Monday Night Football in Philadelphia was an unmitigated disaster for the Minnesota Vikings. After an impressive victory over the Green Bay Packers in Week 1, optimism was high heading into the game with the Eagles, and the Vikings fanbase was left deflated by a first-half horror show. Defeat seemed inevitable at half time and so it proved.
Many things went wrong on both sides of the ball, but as I specifically stated pregame, the ground game would be vital to victory. That’s where I want to focus. It was an area I expected the Vikings to have lots of joy against the Eagles. That simply didn’t happen.
Through a combination of Dalvin Cook, Alexander Mattison, Jalen Reagor, and Kirk Cousins, the Vikings ran the ball just 11 times during the game. That is down from 28 rushes against the Packers in Week 1. Of course, the Vikings got behind early to the Eagles and stayed behind.
However, there was plenty of time in the game for the Vikings to keep a balanced attack. Cook struggled to get going early, but after that, the Vikings moved the ball on the few occasions they ran the ball, and the missed tackles that caused the Eagles so many problems against the Lions were evident.
I felt the Vikings were trying to force the issue too much with the passing game, and a more balanced attack would have been a better route back into the game, especially with a blocked field goal and an interception twice, giving them a short field twice in the second half. Was it overeagerness from the rookie head coach to quickly get back in the game? Perhaps.
Kevin O’Connell is learning his way as a head coach. Expectations of everything going as swimmingly as it did in the first game was too optimistic. There will be growing pains throughout this season. What’s essential is that O’Connell learns from mistakes.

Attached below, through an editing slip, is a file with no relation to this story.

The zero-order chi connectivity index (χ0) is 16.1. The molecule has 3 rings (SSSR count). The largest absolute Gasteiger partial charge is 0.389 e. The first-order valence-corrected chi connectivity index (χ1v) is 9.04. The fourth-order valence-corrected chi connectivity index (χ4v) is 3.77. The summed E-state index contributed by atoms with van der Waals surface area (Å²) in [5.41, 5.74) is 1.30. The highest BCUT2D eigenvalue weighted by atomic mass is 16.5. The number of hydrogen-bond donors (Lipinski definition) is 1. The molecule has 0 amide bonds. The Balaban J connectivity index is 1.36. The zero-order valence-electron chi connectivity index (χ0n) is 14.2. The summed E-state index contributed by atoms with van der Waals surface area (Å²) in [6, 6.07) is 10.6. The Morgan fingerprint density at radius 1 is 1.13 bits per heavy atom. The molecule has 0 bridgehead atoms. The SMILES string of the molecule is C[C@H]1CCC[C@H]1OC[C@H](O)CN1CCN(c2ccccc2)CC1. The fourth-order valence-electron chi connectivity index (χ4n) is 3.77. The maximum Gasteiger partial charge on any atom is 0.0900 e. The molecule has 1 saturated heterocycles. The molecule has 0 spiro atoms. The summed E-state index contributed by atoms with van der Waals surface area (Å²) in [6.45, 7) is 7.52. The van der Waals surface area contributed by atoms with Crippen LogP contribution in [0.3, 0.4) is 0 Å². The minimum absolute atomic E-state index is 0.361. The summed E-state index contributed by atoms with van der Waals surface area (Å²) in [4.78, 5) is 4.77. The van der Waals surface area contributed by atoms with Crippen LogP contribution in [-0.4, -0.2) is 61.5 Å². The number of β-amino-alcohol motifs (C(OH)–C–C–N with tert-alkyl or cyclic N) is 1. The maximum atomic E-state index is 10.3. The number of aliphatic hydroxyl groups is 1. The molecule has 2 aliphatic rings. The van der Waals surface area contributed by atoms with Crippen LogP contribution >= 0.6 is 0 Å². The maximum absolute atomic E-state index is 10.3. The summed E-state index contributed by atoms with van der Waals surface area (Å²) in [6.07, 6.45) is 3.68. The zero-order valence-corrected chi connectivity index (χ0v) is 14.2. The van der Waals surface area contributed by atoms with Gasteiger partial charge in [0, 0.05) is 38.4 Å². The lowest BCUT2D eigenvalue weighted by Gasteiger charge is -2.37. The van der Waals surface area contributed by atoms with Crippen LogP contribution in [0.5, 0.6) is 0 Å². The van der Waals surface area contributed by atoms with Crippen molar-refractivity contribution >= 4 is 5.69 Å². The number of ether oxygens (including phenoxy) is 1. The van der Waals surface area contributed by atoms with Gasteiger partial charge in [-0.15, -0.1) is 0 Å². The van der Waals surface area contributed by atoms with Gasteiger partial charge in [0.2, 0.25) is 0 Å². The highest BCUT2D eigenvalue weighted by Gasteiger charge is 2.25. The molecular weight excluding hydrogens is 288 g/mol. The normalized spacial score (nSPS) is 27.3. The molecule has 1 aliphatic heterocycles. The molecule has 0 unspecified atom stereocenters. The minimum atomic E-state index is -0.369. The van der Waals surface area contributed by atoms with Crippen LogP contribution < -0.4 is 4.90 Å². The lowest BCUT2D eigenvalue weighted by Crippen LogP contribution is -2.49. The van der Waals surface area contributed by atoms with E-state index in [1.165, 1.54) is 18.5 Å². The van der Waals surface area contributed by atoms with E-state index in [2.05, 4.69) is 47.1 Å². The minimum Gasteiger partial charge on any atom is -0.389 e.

This game gave us the bizarre stat of Cousins being the Vikings leading rusher — something I never expected to see. His 20 yards surpassed the 17 yards of Cook and Reagor and 8 yards of Mattison.
In comparison, in a game where Jalen Hurts excelled in the passing game and carved up the soft coverage on display from the Vikings secondary in the first half, the Eagles still moved the ball on the ground, helped by their dual-threat quarterback. Hurts accounted for 57 yards and two rushing touchdowns. However, led by their lead back Miles Sanders, with 80 yards, followed by Boston Scott with 19 yards, and Kenneth Gainwell with 7 yards, the Eagles running backs produced 106 yards of offense on the ground.
The finger of blame for poor gameplan and poor execution can be pointed in almost every direction. Yet, with an offensive line that excels in the run game and the backs the Vikings have on the roster, running the football shouldn’t be abandoned. After all, it’s vital to setting up the big explosive plays downfield the Vikings have been renowned for in recent seasons.
Instead, the Vikings seemed hellbent on using the running backs in the passing game on screen passes that just didn’t work. Cook had that same amount of targets as he did rushes, six of each. Mattison’s three targets were more than his two rushing attempts.
That’s not to say the quick fix for the Vikings is to run the ball more. Cook is managing 4.1 yards per carry through two games, which isn’t terrible but is way off the likes of D’Andre Swift (10 ypc) and Aaron Jones (9.1 ypc). You would expect those numbers to come down throughout the season, but Cook’s certainly needs to go up. The Vikings are paying Cook to be elite, but so far this season has only managed two “explosive” plays of 10+ yards. That is something that needs to change. Mattison averages 4.4 yards per carry and has arguably looked sharper than Cook.
Still, it is early days, and there’s time for the Vikings coaching staff and players to work things out. The chance to bounce back comes with another game in the division at home to the Detroit Lions. I hope for a more balanced attack and for Cook to find his explosiveness. That would be a start for righting what went wrong on Monday night.